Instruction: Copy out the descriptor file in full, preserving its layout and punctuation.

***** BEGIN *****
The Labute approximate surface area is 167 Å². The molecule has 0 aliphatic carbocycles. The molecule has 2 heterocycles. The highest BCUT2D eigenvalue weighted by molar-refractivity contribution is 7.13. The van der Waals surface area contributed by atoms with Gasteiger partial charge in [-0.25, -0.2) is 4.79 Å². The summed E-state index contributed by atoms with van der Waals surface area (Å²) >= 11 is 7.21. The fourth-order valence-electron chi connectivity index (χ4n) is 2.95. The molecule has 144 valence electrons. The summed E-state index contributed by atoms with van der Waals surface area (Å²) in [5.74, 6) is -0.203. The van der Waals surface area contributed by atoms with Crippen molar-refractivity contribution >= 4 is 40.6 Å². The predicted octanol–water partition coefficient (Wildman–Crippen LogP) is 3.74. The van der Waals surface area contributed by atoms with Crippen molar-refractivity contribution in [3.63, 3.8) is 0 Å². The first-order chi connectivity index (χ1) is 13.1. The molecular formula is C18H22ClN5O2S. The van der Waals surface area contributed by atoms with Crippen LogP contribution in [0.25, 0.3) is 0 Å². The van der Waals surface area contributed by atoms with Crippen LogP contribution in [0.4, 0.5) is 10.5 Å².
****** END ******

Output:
The Labute approximate surface area is 167 Å². The molecule has 0 aliphatic carbocycles. The molecule has 2 heterocycles. The highest BCUT2D eigenvalue weighted by molar-refractivity contribution is 7.13. The van der Waals surface area contributed by atoms with Gasteiger partial charge in [-0.25, -0.2) is 4.79 Å². The summed E-state index contributed by atoms with van der Waals surface area (Å²) >= 11 is 7.21. The fourth-order valence-electron chi connectivity index (χ4n) is 2.95. The molecule has 144 valence electrons. The summed E-state index contributed by atoms with van der Waals surface area (Å²) in [5.74, 6) is -0.203. The van der Waals surface area contributed by atoms with Crippen molar-refractivity contribution >= 4 is 40.6 Å². The predicted octanol–water partition coefficient (Wildman–Crippen LogP) is 3.74. The van der Waals surface area contributed by atoms with Crippen molar-refractivity contribution in [3.63, 3.8) is 0 Å². The first-order chi connectivity index (χ1) is 13.1. The molecular formula is C18H22ClN5O2S. The van der Waals surface area contributed by atoms with Crippen LogP contribution in [0.25, 0.3) is 0 Å². The van der Waals surface area contributed by atoms with Crippen LogP contribution in [0.4, 0.5) is 10.5 Å².